Jordan and Syria are neighboring countries. Both countries share commonalities in culture, religions and language. Both countries' culture is based on Arabic and Islamic elements. Still, Each country has its own unique physical, historical and cultural geography.
The largest religious group in Jordan and Syria are the Muslims. Although Islam is the dominating religion, there are many Christian groups found in both countries and are varied, such as Greek, Oriental Orthodox, Roman Catholic, and others.
The largest cultural-linguistic group are Arabs in Jordan and Syria. But also Circassians, Chechens, Turks and Armenians are the base of the cultural body of both countries.
Social and family loyalty is of great importance in Jordanian and Syrian culture. Family is one of the most important elements of society. Family loyalty and bonds are the most important lesson taught in Jordanian and Syrian families.
Jordan is hosting around 662,000 registered Syrian refugees as of 2019. The refugees fled from Syria due to the war in 2011. Jordan has three registered refugee camps for Syrians, which are Zaatari, Mrajeeb Al Fhood and Azraq.
Syrian refugees in Jordan are made of different ethnic and religious backgrounds. The majority are Arabs, including Syrian Palestinians, Syrian Turkmen and Syrian Kurds.
Jordanian culture and religion have been influenced by its political history and the history of trade. Jordan is home to fascinating historical and biblical sites. The country has many wonders from the endless desert, to the Dead Sea, and the ancient city of Petra. Significant cultural features are traditional Jordanian music and Jordanian food.
Jordanians are generally friendly, kind, magnanimous and hospitable. They are generally socially conservative. Family values and honor are strongly defended. The people of Jordan are proud of their rich cultural heritage.
Arabic is the official language in Jordan. English happens to be the second official language of the country. In some private schools French is being taught from an early age.
The country-style songs, known as Zajal, are performed alongside improvised poetry on various instruments. Traditional Jordanian Musical Instruments are Tablah, reed pipe, Oud, Arghul, Mijwiz, Rababah and Daf.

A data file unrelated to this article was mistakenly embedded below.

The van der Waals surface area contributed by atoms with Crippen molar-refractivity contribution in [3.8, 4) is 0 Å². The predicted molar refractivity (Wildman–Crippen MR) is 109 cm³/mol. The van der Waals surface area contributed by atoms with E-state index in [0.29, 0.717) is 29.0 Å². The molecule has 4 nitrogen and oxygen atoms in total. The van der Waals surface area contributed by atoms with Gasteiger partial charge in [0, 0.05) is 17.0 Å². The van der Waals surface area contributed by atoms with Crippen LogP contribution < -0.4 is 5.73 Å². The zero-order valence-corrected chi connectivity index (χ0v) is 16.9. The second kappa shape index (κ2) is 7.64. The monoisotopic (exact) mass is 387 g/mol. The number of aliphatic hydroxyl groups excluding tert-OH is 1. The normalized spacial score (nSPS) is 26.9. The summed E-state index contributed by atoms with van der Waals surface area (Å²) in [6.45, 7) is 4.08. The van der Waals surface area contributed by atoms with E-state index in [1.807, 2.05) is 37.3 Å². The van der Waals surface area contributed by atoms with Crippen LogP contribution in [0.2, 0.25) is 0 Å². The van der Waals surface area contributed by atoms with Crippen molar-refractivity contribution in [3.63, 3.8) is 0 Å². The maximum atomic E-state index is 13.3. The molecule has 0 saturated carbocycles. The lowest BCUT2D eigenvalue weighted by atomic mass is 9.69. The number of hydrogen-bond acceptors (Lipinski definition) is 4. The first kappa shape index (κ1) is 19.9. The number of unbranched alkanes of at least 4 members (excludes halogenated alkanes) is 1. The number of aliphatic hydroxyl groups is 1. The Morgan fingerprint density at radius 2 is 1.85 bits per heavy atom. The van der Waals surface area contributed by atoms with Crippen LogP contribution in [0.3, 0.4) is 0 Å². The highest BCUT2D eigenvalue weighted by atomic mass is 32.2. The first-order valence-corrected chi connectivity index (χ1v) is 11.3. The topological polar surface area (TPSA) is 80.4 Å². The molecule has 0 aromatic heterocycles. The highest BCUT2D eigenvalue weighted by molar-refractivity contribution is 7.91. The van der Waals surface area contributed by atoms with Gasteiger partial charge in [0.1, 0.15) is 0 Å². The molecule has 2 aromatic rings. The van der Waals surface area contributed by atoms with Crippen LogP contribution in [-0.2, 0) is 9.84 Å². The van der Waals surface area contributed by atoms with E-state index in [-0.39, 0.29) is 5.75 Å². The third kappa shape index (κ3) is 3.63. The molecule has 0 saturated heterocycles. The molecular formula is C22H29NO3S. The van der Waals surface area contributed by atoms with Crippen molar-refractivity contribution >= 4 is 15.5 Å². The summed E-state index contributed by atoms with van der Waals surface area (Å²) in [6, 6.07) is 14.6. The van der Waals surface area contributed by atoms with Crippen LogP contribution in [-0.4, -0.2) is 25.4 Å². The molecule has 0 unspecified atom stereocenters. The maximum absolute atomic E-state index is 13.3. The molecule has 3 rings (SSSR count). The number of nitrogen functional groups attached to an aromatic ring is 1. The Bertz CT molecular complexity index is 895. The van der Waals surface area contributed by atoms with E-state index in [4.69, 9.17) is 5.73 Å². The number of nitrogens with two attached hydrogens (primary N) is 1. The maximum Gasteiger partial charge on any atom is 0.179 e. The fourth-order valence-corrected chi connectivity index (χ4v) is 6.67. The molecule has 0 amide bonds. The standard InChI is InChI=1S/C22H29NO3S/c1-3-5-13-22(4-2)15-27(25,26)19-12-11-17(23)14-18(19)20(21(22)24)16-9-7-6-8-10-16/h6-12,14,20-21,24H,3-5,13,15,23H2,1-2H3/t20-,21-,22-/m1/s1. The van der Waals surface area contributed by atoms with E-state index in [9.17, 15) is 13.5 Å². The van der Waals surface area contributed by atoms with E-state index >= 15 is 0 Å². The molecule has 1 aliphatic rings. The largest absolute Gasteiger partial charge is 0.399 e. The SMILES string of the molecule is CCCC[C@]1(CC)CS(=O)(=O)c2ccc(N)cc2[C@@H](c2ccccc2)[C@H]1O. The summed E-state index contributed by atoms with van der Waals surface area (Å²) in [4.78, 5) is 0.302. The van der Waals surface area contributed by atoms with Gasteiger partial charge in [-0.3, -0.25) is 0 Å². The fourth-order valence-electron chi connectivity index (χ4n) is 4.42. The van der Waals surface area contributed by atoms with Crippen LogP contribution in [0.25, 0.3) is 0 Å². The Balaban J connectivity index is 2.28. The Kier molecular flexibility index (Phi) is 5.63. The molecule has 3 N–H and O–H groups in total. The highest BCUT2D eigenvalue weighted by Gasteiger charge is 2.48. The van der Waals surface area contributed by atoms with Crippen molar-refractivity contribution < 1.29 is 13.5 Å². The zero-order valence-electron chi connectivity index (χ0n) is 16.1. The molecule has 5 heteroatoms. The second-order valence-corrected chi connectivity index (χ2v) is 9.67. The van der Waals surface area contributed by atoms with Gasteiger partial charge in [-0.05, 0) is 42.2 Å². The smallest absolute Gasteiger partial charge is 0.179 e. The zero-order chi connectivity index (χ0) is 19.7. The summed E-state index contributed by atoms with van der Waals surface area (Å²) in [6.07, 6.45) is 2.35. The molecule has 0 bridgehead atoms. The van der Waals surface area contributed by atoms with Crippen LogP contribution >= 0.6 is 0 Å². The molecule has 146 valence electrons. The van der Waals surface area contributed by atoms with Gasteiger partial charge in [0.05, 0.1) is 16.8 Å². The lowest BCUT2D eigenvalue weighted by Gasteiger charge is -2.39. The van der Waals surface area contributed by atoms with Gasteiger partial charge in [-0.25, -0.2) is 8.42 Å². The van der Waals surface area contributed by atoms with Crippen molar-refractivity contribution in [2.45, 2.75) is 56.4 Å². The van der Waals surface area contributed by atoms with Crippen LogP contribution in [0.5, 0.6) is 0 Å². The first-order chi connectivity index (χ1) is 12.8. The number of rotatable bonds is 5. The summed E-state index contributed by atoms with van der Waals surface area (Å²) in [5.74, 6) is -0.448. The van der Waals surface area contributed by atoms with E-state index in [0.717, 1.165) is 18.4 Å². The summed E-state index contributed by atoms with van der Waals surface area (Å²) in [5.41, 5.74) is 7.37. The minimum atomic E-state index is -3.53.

As for dancing, Jordan is famous for its own style of “Dabkeh”. “Dabkeh” is a traditional group form of dance, popular among Bedouins and non-Bedouins. People line up shoulder to shoulder and move in a circle, following certain steps and stomps. “Dabkeh” is usually performed in celebrations like weddings.
The most famous Jordanian Dish is “Mansaf”. Mansaf is made of a combination of rice, lamb meat cooked in “Jameed”. For those who don’t know, “Jameed” is a yogurt sauce made of goats’ milk. The dish is garnished with fried nuts such as almonds. Jordanians also use “Shrak” bread in the making of “Mansaf”.
“Hummus” and “Falafel” are traditional foods in Jordan. Jordanians often eat them for breakfasts and dinners. They’re traditionally eaten on Fridays for breakfast.
Most of Jordanian dishes are based on either Chicken or Lamb. They are more common than beef and fish.
It’s important to mention that it’s easy to follow a vegan or vegetarian diet in Jordan, because Jordanians use various vegetables in their dishes.
Traditionally, Jordanian women used to wear long flowing dresses with intricate embroidery and intricate details. While men wore “Thawb” or “Dishdasha”, which is a plain long robe with long sleeves.
Although it’s not common anymore to dress up like that for both men and women, it still can be seen in rural areas, and also in traditional occasions like weddings and religious holidays.
In Jordan both governmental and private business sectors exist. Private businesses are both local and international. Jordan is famous for its agriculture, producing various sorts of fruits and vegetables, and also wheat. Other traditional industries are potash extraction and phosphate mining. Refining petroleum, chemical manufacturing, and production of metals and minerals, are all solid industries in Jordan. The service sector covers tourism, transport, finance and banking, and also wholesale and retail trading.
The work week in the private sector is usually from Sunday to Thursday. And Usually from 08:30 to 18:00 with one hour for lunch break.
While the government sector shares the same work week days, its working hours are different, to be from 08:00 to 15:00.
Employees usually are dressed in formal attire. But also a smart casual dress code is accepted in some companies and businesses.